NY Gov. Cuomo announces intent to ban fracking

Upstate New York, burdened by high taxes and a decaying industrial base more than a century old, will get no share of the boom enjoyed by neighboring Pennsylvania, courtesy of the oil and gas-rich Marcellus Shale deposits. New York Governor Andrew Cuomo, smarting from the support a primary challenger enjoyed while promising to ban fracking, announced yesterday that he will instruct his subordinates to ban hydraulic fracturing.

The move came during a Cabinet-level meeting in Albany, the state capital, in which Gov. Andrew Cuomo's environmental commissioner, Joe Martens, recommended a ban. (snip)

Martens said the state’s Department of Environmental Conservation will put out a final impact study early next year that will suggest a ban on fracking, more formally known as high-volume hydraulic fracturing.

Martens said he would follow the report with an order prohibiting the process.

Despite intense efforts to discover actual negative health effects from fracking, none has been found. Oh, there’s that movie Gasland showing flames being lighted from a water faucet, but that was exposed as a fraud, since the natural gas in the water pipes predated fracking.  But Cuomo is demanding proof of absolute safety, an almos impossible standard that is applied to almost nothing. Thomas Kaplan in the New York Times:

In a presentation at the cabinet meeting, the acting state health commissioner, Dr. Howard A. Zucker, said the examination had found “significant public health risks” associated with fracking.

Holding up copies of scientific studies to animate his arguments, Dr. Zucker listed concerns about water contamination and air pollution, and said there was insufficient scientific evidence to affirm the safety of fracking.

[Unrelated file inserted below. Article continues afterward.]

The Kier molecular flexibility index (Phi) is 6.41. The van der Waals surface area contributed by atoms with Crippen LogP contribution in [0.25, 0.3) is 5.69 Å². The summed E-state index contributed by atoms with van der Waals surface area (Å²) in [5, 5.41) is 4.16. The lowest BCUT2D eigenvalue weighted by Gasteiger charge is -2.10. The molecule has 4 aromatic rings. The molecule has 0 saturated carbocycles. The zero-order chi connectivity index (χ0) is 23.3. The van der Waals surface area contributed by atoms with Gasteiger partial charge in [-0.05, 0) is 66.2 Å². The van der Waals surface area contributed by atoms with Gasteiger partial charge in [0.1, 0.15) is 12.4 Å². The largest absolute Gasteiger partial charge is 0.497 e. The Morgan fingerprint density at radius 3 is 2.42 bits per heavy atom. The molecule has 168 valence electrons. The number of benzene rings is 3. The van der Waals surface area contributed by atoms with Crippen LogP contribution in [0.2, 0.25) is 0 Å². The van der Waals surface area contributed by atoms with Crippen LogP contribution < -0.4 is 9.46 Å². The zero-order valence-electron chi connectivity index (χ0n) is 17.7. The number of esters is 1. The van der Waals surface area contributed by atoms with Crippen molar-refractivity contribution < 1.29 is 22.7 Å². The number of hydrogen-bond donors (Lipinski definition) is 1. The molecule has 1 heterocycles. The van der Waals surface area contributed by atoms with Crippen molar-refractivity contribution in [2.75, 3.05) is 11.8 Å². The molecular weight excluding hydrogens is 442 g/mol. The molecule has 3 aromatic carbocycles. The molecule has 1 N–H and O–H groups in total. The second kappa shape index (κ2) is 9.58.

Dr. Zucker said his review boiled down to a simple question: Would he want his family to live in a community where fracking was taking place?

His answer was no.

“We cannot afford to make a mistake,” he said. “The potential risks are too great. In fact, they are not even fully known.”

Well, I would not want my family to live next to a New York Times printing plant, or, to choose a darling of the left, a commuter rail line. There are risks involved in them, after all, and we don’t want to make a mistake, now, do we?  Shall we ban them?

Cuomo is weaseling out of responsibility:

At the cabinet meeting, he conspicuously stumbled on the name of the panel that made the casino recommendations, as if to signal his lack of involvement in its work. And he kept some distance from the fracking decision, saying he was deferring to his health and environmental conservation commissioners.

“I am not a scientist,” he said. “I’m not an environmental expert. I’m not a health expert. I’m a lawyer. I’m not a doctor. I’m not an environmentalist. I’m not a scientist. So let’s bring the emotion down, and let’s ask the qualified experts what their opinion is.”

Upstate New York has been sacrificed to the wealthy environmentalists who mosfly live downstate in and around New York City.